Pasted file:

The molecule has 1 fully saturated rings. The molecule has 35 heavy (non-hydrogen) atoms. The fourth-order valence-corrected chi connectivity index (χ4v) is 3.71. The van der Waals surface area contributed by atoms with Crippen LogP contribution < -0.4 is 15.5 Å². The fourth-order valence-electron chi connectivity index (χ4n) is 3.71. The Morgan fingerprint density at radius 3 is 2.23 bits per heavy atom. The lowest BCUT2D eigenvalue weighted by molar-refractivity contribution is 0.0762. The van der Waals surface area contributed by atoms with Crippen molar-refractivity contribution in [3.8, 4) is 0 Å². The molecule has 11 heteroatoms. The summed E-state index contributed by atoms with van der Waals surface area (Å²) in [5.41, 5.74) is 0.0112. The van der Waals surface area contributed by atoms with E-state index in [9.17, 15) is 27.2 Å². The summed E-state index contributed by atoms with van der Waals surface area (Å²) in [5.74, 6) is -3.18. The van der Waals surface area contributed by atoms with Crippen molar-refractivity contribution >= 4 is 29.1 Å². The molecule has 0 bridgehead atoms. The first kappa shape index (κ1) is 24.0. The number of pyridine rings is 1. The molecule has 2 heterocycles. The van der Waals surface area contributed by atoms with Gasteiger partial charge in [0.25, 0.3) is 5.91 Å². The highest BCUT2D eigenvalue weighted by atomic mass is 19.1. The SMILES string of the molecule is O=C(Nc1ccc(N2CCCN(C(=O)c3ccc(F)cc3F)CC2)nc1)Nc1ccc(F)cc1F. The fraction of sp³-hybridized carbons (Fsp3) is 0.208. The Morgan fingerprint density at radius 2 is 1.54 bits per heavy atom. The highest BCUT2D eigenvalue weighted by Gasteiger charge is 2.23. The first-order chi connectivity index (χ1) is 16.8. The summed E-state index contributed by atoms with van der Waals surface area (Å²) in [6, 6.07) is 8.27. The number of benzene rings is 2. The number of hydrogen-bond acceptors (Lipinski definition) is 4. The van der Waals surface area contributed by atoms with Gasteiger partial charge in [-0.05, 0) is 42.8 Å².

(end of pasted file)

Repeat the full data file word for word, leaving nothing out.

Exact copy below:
The molecule has 1 fully saturated rings. The molecule has 35 heavy (non-hydrogen) atoms. The fourth-order valence-corrected chi connectivity index (χ4v) is 3.71. The van der Waals surface area contributed by atoms with Crippen LogP contribution < -0.4 is 15.5 Å². The fourth-order valence-electron chi connectivity index (χ4n) is 3.71. The Morgan fingerprint density at radius 3 is 2.23 bits per heavy atom. The lowest BCUT2D eigenvalue weighted by molar-refractivity contribution is 0.0762. The van der Waals surface area contributed by atoms with Crippen molar-refractivity contribution in [3.8, 4) is 0 Å². The molecule has 11 heteroatoms. The summed E-state index contributed by atoms with van der Waals surface area (Å²) in [5.41, 5.74) is 0.0112. The van der Waals surface area contributed by atoms with E-state index in [9.17, 15) is 27.2 Å². The summed E-state index contributed by atoms with van der Waals surface area (Å²) in [5.74, 6) is -3.18. The van der Waals surface area contributed by atoms with Crippen molar-refractivity contribution >= 4 is 29.1 Å². The molecule has 0 bridgehead atoms. The first kappa shape index (κ1) is 24.0. The number of pyridine rings is 1. The molecule has 2 heterocycles. The van der Waals surface area contributed by atoms with Gasteiger partial charge in [0.25, 0.3) is 5.91 Å². The highest BCUT2D eigenvalue weighted by atomic mass is 19.1. The SMILES string of the molecule is O=C(Nc1ccc(N2CCCN(C(=O)c3ccc(F)cc3F)CC2)nc1)Nc1ccc(F)cc1F. The fraction of sp³-hybridized carbons (Fsp3) is 0.208. The Morgan fingerprint density at radius 2 is 1.54 bits per heavy atom. The highest BCUT2D eigenvalue weighted by Gasteiger charge is 2.23. The first-order chi connectivity index (χ1) is 16.8. The summed E-state index contributed by atoms with van der Waals surface area (Å²) in [6, 6.07) is 8.27. The number of benzene rings is 2. The number of hydrogen-bond acceptors (Lipinski definition) is 4. The van der Waals surface area contributed by atoms with Gasteiger partial charge in [-0.05, 0) is 42.8 Å².